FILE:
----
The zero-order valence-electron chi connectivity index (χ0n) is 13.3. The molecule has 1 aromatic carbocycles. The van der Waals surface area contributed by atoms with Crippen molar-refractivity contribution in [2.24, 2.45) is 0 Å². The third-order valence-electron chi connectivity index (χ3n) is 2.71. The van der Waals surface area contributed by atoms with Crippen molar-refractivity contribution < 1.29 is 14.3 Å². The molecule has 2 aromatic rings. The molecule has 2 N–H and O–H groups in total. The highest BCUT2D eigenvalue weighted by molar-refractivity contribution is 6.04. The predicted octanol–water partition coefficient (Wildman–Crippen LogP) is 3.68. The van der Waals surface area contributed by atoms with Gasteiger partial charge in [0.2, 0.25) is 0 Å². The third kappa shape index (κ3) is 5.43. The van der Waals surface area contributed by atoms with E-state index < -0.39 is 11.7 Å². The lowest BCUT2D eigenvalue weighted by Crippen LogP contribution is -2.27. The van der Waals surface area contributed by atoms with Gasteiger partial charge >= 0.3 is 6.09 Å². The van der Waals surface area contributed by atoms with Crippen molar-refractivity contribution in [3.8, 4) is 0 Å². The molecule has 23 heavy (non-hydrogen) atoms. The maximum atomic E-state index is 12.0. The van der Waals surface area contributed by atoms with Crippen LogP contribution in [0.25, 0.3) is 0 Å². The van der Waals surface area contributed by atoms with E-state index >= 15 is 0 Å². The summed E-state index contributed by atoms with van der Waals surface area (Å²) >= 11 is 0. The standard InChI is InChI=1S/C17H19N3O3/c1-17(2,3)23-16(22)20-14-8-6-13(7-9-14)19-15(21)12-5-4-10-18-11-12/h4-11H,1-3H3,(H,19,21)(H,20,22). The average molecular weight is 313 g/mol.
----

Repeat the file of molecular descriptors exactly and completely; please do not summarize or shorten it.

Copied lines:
The zero-order valence-electron chi connectivity index (χ0n) is 13.3. The molecule has 1 aromatic carbocycles. The van der Waals surface area contributed by atoms with Crippen molar-refractivity contribution in [2.24, 2.45) is 0 Å². The third-order valence-electron chi connectivity index (χ3n) is 2.71. The van der Waals surface area contributed by atoms with Crippen molar-refractivity contribution < 1.29 is 14.3 Å². The molecule has 2 aromatic rings. The molecule has 2 N–H and O–H groups in total. The highest BCUT2D eigenvalue weighted by molar-refractivity contribution is 6.04. The predicted octanol–water partition coefficient (Wildman–Crippen LogP) is 3.68. The van der Waals surface area contributed by atoms with Gasteiger partial charge in [0.2, 0.25) is 0 Å². The third kappa shape index (κ3) is 5.43. The van der Waals surface area contributed by atoms with E-state index < -0.39 is 11.7 Å². The lowest BCUT2D eigenvalue weighted by Crippen LogP contribution is -2.27. The van der Waals surface area contributed by atoms with Gasteiger partial charge >= 0.3 is 6.09 Å². The van der Waals surface area contributed by atoms with Crippen molar-refractivity contribution in [3.8, 4) is 0 Å². The molecule has 23 heavy (non-hydrogen) atoms. The maximum atomic E-state index is 12.0. The van der Waals surface area contributed by atoms with Crippen LogP contribution in [0.25, 0.3) is 0 Å². The van der Waals surface area contributed by atoms with E-state index >= 15 is 0 Å². The summed E-state index contributed by atoms with van der Waals surface area (Å²) >= 11 is 0. The standard InChI is InChI=1S/C17H19N3O3/c1-17(2,3)23-16(22)20-14-8-6-13(7-9-14)19-15(21)12-5-4-10-18-11-12/h4-11H,1-3H3,(H,19,21)(H,20,22). The average molecular weight is 313 g/mol.